Clinton’s dire weekend may actually work to her advantage

Back in January, when asked to list the ten best political betting markets of all time, I took the liberty of pre-empting this year’s presidential cycle. A safe bet that has more than delivered. After the latest bout of market madness, it deserves to be number one.

From the moment news broke about a ‘medical emergency involving Hillary Clinton’ on Sunday morning, the mainstream media, internet and betting markets lost their minds. As I write, they haven’t calmed down. At 1.58 and 3.35 respectively, Clinton and Donald Trump’s combined odds equate to 93% of the book.

In other words, the market rates it 7% likely that the next president is somebody else. This is in my view completely wrong, and reminiscent of the GOP race when speculation about a contested convention left Trump and Ted Cruz at around 80%, despite nobody else being mathematically capable of winning the most delegates.

This is actually much worse, because the contested convention was a realistic possibility, (higher than an 80% chance in the betting at one stage). To get a new candidate in for the presidency now would require a truly miraculous series of events.

Now I’m not a doctor, privy to any inside information or connected to what Sarah Palin calls the ‘lamestream media’, but until somebody actually *proves* to me that Clinton doesn’t have pneumonia, I will ignore the conspiracy theories.

People get sick, especially 67 year-olds with workloads most of us cannot imagine. Given the rumours endlessly fueled by her opponents, it is perfectly logical (and in her nature) that Clinton would want to keep it secret and ‘power through’ as she put it.

It is also perfectly logical that she wouldn’t have wanted to miss the 9/11 service for anything and that extreme heat in NYC would cause great distress (especially if she wasn’t 100%). I’m 23 years younger and in good health, yet two days earlier found the heat in Central Park unbearable.

But regardless of the truth – for I know there are millions of Trump supporters who will never accept that version, and are free to take the other side of the bet – there is nothing to suggest she is pulling out of the race. And when she returns to campaigning this week, she may find that the narrative has turned in her favour.

This time last week, her deeply damaging e-mails were dominating the cycle. Now it’s her ‘deplorable’ comments and pneumonia. When she returns, her narrative will be about being back, fresh and resilient. And the news cycle will move on.

Already, the pressure has now switched to Trump to be more transparent. About his health but even more so his tax returns. Campaign manager Kelly-Anne Conway today hilariously claimed releasing medical records was an invasion of privacy. Yet another gift to the critics and invitation for media criticism.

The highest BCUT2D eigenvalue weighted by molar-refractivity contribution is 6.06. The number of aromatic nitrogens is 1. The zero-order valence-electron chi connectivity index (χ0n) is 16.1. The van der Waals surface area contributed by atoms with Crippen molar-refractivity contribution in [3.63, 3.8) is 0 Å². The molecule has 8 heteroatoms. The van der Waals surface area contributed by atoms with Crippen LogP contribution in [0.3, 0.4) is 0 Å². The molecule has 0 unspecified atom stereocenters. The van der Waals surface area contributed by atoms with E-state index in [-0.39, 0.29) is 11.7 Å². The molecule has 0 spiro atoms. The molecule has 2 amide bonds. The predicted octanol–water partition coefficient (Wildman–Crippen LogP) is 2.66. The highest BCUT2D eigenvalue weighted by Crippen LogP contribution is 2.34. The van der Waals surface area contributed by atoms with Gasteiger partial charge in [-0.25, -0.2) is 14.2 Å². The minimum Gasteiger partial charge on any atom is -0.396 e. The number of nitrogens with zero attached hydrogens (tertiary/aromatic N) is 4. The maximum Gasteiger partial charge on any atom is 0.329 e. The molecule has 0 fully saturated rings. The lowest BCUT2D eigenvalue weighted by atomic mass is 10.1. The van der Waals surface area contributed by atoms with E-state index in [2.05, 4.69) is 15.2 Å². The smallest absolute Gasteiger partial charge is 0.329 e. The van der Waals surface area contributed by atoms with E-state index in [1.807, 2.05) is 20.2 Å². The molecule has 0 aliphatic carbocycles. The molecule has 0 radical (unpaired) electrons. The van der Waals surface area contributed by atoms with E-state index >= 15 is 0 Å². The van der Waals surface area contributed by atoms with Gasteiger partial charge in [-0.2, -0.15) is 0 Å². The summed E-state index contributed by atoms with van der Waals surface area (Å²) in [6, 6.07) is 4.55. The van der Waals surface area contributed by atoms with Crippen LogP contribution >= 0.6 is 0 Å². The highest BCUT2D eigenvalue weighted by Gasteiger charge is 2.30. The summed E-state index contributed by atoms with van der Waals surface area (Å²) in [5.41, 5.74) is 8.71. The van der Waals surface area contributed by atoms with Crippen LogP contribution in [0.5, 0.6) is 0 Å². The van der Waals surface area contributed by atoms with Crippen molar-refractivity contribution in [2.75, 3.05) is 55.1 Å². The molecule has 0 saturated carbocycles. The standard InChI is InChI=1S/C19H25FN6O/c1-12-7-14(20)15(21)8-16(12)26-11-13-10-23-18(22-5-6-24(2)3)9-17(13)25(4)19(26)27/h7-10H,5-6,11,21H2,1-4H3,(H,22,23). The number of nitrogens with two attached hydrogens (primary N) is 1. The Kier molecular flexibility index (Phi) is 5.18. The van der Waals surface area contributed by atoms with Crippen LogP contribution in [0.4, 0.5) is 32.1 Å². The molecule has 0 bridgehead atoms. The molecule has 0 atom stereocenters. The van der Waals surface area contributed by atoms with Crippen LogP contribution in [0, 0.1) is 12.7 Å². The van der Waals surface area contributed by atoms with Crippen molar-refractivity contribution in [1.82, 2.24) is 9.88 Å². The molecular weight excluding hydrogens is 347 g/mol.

The founder of LinkedIn has pledged $5M to veteran charities if Trump releases his tax returns. The NYT editor has said he’ll risk prison to publish them. Trump own charitable contributions are under embarrassing scrutiny. All of the other stuff about Trump University and Vladimir Putin is out there too. The scrutiny that I hoped would be placed on Trump in March may have finally arrived.

Even the ‘deplorable’ comments have shifted the debate onto terms that suit Clinton. Fair or not, Trump will be constantly pressured to criticise the most deplorable elements of his support base, such as David Duke.

Many commentators are pointing out that a substantial section of his support are, indeed, racist. Soon the ‘deplorable’ tag may be directed at Trump cheerleaders like Alex Jones of Infowars – he of 9/11, birther, Sandy Hook and Michelle Obama conspiracy theory fame.

This is a much better news cycle for Clinton than the same time last week. Democrats will love Trump being associated with such people. Most Republicans will hate it.

All the while, regardless of that narrative, the fundamentals remain terrible for Trump. The electoral college map is awful, requiring a virtual clean sweep in states where he trails in the polls and is way behind in terms of organisation.

Trump and the Republicans are putting a lot of resources into North Carolina – a state Mitt Romney won and which Trump absolutely must hold to have any chance, yet trails! Meanwhile in the state that may well push Clinton over the line, Obama just hit the campaign trail, dominating headlines with scathing attacks on Trump.

Infinitely stronger Republican candidates have failed to win Pennsylvania since the 1980s. Even the theory that Trump will attract new rust-belt voters doesn’t really stack up. The Philadephia Enquirer reports that, in fact, there are 43,000 more newly registered Democrats than Republicans.

That’s why I’m adding to my substantial existing risk and backing Clinton again at 1.58. There will doubtless be cover bets on this and my other existing positions. I’ll write another piece soon about strategy going forward but for now its time to be brave, beat the curve and take the wrong odds.

Recommended bet

Back Hillary Clinton 100 units @ 1.58

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